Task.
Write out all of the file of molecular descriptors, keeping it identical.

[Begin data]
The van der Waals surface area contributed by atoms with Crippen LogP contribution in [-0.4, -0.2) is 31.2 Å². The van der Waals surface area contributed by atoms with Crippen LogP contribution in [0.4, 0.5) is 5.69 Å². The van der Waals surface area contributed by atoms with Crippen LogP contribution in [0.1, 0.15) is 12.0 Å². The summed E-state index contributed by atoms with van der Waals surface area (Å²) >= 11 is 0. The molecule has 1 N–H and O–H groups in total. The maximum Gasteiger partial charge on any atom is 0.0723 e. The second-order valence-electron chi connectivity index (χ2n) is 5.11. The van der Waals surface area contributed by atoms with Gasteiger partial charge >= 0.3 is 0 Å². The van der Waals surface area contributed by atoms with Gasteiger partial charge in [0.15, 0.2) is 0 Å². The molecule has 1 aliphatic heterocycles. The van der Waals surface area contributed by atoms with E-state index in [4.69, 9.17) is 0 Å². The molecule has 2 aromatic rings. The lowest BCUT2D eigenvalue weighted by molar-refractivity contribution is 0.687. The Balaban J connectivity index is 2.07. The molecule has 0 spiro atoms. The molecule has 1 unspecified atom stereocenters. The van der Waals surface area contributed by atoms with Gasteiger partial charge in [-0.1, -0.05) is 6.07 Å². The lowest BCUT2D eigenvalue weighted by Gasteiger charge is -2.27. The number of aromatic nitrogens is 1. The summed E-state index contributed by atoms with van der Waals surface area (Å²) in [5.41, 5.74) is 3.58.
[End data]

The van der Waals surface area contributed by atoms with Crippen LogP contribution in [-0.4, -0.2) is 31.2 Å². The van der Waals surface area contributed by atoms with Crippen LogP contribution in [0.4, 0.5) is 5.69 Å². The van der Waals surface area contributed by atoms with Crippen LogP contribution in [0.1, 0.15) is 12.0 Å². The summed E-state index contributed by atoms with van der Waals surface area (Å²) >= 11 is 0. The molecule has 1 N–H and O–H groups in total. The maximum Gasteiger partial charge on any atom is 0.0723 e. The second-order valence-electron chi connectivity index (χ2n) is 5.11. The van der Waals surface area contributed by atoms with Gasteiger partial charge >= 0.3 is 0 Å². The van der Waals surface area contributed by atoms with Gasteiger partial charge in [0.15, 0.2) is 0 Å². The molecule has 1 aliphatic heterocycles. The van der Waals surface area contributed by atoms with E-state index in [4.69, 9.17) is 0 Å². The molecule has 2 aromatic rings. The lowest BCUT2D eigenvalue weighted by molar-refractivity contribution is 0.687. The Balaban J connectivity index is 2.07. The molecule has 0 spiro atoms. The molecule has 1 unspecified atom stereocenters. The van der Waals surface area contributed by atoms with Gasteiger partial charge in [-0.1, -0.05) is 6.07 Å². The lowest BCUT2D eigenvalue weighted by Gasteiger charge is -2.27. The number of aromatic nitrogens is 1. The summed E-state index contributed by atoms with van der Waals surface area (Å²) in [5.41, 5.74) is 3.58.